What has four wheels and flies? The dream of a roadable airplane continues.
- By John Grossman
- Air & Space magazine, January 1996
(Page 6 of 7)
It wasn't just the vehicle that passed to Sweeney; in a sense it was also the Aerocar torch. After Sweeney had made the craft airworthy again and repainted it in the Nutra-Bio colors, he took it to airshows. He flew it for a Japanese film crew. He's logged about 200 hours in it, and flying it to Miami from his former home in the Florida fly-in community of Spruce Creek, he has experienced the convenience of landing and driving off to his destination. And he is at work on another flying car.
"We're taking existing ideas and putting them all together," Sweeney says. "Everything about the future Aerocar exists today." Paying homage to Taylor, Sweeney is calling his design Aerocar V. He also plans to use a Geo Metro, though a convertible in his case, to help facilitate hookup of the wing and tail section and flight components. Like Taylor, whose current design calls for a kit-built vehicle, Sweeney envisions giving his Aerocar V customers the option of cutting its weight by substituting composite panels. He also projects a second engine in the attachable airplane section and an inverted V tail. "We're looking at an empty weight of 2,840 pounds," he says, acknowledging a problem in getting the weight down to light-aircraft standards of about 2,000 pounds. But he breaks with Taylor on one key point.
"I'm not keen on trailering. I've done it with the Aerocar and I don't want to do it very often," Sweeney says, explaining those "real time" conversions Taylor enjoys showing off on film were accomplished under optimal conditions, guided by tape marks on the floor. Sweeney says he's spent more like 45 minutes on some conversions. "The whole idea of the flying car is to stay in motion, like a UPS or FedEx package," he says. "It needs to be less than 30 seconds to convert from car to airplane. If it's over that, the public wants no part of it."
Resurrecting the 1947 ConVairCar concept of airport-available airplane attachments, Sweeney envisions future Hertzes or Avises renting attachable airplane portions at airports. This vision is shared by Steven Crow, a professor of aerospace engineering at the University of Arizona. Crow's a member of the flying car fraternity--he calls his design the Starcar. He's working on using the Global Positioning System of satellite-based navigation to enable computer-piloted flying cars to maintain safe distances from one another. He imagines skyports located along interstate highways.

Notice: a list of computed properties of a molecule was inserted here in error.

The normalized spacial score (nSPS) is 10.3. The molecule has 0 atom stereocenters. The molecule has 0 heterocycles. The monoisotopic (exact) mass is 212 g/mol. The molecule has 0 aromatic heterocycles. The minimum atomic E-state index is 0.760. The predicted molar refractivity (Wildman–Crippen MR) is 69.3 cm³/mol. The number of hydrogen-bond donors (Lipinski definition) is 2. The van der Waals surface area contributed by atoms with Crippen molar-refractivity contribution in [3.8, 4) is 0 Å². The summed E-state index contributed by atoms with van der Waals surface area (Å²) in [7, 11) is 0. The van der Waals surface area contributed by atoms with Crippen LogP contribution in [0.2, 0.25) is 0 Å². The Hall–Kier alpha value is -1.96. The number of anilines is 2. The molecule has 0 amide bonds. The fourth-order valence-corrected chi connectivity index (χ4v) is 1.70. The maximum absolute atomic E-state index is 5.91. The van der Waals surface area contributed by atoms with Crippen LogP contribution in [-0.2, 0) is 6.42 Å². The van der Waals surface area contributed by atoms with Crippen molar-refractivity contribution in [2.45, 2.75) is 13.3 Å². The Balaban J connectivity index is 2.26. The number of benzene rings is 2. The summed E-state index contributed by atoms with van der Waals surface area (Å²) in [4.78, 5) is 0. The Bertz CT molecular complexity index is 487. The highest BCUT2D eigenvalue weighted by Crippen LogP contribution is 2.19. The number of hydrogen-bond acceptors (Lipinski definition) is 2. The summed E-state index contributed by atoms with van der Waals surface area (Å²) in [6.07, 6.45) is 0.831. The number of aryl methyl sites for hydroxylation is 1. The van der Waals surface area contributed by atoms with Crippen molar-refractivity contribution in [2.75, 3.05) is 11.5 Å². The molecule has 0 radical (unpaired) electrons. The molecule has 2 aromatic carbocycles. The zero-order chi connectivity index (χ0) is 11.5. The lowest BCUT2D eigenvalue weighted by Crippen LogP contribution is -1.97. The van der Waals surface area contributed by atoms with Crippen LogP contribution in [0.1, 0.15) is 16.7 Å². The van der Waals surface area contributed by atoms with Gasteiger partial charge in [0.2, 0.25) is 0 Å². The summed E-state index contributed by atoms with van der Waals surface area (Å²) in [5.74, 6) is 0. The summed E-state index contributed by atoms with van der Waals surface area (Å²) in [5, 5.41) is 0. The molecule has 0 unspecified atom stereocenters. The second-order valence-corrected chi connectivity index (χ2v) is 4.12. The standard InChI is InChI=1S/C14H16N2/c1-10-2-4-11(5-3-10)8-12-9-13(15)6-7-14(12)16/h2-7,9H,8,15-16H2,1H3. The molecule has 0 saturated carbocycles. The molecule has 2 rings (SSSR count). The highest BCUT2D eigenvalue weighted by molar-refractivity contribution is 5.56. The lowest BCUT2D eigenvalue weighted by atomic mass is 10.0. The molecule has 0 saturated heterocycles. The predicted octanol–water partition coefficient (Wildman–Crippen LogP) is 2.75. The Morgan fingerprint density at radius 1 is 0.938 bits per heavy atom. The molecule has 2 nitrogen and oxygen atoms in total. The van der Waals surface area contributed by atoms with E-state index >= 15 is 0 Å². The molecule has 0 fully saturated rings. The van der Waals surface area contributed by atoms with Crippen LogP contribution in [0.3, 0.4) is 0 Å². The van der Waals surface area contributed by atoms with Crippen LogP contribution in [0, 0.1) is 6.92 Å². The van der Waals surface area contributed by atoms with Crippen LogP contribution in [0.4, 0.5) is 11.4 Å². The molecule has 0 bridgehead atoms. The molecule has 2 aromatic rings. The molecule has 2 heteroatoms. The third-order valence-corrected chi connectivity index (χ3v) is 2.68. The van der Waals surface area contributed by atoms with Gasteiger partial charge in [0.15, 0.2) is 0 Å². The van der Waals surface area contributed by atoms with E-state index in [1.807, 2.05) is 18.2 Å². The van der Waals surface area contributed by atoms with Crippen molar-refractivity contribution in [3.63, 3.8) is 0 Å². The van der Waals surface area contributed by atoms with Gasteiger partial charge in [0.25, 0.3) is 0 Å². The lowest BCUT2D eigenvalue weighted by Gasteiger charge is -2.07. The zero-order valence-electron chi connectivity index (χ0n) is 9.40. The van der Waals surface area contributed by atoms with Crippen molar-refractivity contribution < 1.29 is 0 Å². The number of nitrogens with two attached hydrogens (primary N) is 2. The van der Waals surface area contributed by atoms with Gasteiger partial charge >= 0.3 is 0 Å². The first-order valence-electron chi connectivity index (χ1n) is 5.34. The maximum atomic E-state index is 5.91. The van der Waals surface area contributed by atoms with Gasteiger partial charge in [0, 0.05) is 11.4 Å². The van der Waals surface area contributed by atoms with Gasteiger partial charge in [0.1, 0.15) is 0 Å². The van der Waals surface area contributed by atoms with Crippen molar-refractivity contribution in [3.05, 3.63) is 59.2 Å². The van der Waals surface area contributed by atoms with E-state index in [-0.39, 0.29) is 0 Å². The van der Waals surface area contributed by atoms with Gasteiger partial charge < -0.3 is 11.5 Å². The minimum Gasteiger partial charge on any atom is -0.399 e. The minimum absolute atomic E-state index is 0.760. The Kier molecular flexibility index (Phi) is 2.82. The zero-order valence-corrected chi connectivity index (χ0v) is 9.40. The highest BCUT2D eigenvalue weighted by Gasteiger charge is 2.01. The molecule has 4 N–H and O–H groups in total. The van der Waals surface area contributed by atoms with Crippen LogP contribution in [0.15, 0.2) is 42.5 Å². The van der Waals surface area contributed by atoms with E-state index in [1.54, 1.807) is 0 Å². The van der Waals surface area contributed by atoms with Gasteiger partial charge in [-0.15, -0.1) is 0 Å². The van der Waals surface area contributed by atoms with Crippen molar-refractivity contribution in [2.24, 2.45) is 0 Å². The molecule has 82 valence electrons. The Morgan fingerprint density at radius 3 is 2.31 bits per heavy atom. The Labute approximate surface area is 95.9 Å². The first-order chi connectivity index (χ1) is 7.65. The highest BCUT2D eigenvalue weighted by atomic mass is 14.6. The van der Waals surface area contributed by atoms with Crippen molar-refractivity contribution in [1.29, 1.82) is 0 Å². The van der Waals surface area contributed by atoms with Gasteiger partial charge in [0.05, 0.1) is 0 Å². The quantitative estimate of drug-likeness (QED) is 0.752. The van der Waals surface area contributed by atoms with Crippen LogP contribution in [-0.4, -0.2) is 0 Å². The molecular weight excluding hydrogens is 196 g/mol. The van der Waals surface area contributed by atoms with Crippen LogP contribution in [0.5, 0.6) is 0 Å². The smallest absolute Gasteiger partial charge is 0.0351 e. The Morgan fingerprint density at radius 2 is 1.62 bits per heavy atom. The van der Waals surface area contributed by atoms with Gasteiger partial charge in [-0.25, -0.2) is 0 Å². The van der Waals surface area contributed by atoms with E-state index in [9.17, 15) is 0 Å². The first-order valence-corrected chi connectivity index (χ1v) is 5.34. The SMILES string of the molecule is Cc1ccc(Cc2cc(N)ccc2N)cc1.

"Transform stations will resemble car washes but will be staffed by robots," he writes in a proposal titled "Back to the Future of Personal Aviation." "The traveler will drive toward a station entry and announce his destination by keypad. A robot will test data links and controls of the passenger module, while another fuels and trims a flight module for the journey.... The flight module will have GPS-based navigation and control equipment capable of negotiating the journey from takeoff to landing with no intervention by the traveler." Others share Crow's vision of automated flying cars, maintaining that most of the technology already exists and deeming computer-controlled flight more realistic than training and licensing the masses as pilots.
Before any of this is possible, the public will need to be re-romanced with a few flying cars soaring overhead. Sweeney hopes that's where he'll come in. He's spent hours modeling designs and running calculations on a computer, and additional weeks fashioning and flying scale models. Next he hopes to build a 1:4 version with sensors that will enable him to record and download flight data to a computer. He says he's committed to spending the next six years and up to $100,000 of family money on flight testing a full-scale prototype. "I'll build one," he says almost defiantly. "Then we'll see what happens." Sweeney was recently asked to join the Advanced General Aviation Technologies Experiment, a NASA-Federal Aviation Administration consortium designed to revitalize general aviation.
His voice drifts off. "Every time we've been to Oshkosh with the Aerocar and every time I've flown it to an aviation event, people keep coming by and saying, 'My Glasair, or whatever, is neat, but I don't use it that much. It was fun to build it, but it's not useful.' Pretty soon we're talking about a new Aerocar, and the question is always: How soon can I order one?"
To Build a Better Mousetrap